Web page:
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Fertile mission field of the north-east of England

13 November 2015


From the Archdeacon of Northumberland

Sir, — How demoralising to read your brief report “Churches thrive in the north-east” (News, 30 October). Just who exactly regards the north-east of England as a “barren part of the mission field”, and on what evidence? Not those who live and minister here, for sure.

In Newcastle diocese, we wait enthusiastically, and expectantly, for the arrival of Christine, our 12th Bishop. She will be joining a diocese that is one of only a handful in the Church of England that has managed over the past ten years continually to buck the trend of church decline.

As we have sought to be generous, engaged, and open in our mission, we can celebrate more than 40 Messy Church developments, including one of the largest in the country; one of the first Bishop’s Mission Orders; a plethora of Christian social-action projects (some of which are more than 20 years old); and a smattering of confident Fresh Expressions, including a new church that opened just this year.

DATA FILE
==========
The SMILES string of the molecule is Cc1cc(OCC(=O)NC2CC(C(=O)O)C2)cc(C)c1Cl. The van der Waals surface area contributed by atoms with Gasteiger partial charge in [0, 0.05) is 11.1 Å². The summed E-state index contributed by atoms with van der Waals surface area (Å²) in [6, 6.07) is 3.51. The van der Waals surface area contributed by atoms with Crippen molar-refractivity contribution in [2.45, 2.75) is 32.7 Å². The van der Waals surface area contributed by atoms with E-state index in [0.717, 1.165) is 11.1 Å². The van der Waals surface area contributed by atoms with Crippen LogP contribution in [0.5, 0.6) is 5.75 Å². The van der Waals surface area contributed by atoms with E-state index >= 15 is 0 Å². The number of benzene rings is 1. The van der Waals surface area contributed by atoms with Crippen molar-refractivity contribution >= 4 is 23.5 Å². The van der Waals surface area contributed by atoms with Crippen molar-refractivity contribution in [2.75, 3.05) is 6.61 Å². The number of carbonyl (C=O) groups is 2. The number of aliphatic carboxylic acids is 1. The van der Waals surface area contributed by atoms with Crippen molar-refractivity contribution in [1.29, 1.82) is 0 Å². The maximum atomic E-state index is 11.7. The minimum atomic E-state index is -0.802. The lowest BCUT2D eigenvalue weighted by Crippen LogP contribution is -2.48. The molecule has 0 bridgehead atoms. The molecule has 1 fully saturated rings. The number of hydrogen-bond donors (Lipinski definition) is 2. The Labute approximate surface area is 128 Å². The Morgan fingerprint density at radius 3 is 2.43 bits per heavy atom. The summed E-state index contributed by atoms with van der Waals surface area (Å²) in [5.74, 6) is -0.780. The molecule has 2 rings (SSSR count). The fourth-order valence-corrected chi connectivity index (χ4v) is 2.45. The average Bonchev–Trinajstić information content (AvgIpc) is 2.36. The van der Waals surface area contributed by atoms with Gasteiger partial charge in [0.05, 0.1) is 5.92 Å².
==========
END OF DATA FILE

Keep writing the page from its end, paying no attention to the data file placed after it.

Contrary to the apparent notion in your report, in my 15 years in the diocese, only two churches have closed for worship, and 236 remain active. Of course we are pleased that there have been new independent churches springing up among us, many of which represent a welcome change in the cultural diversity of our diocese. However, perhaps your readers could be reminded that it was this so called “barren” mission field that was at the heart of the evangelisation of England long ago, and we remain privileged to stand on the shoulders of such a rich Christian heritage.

I can assure you that God is still very much alive and busy here among us today, and, in true northern style, we will continue to roll up our sleeves and get stuck in behind him.

80 Moorside North
Newcastle upon Tyne NE4 9DU

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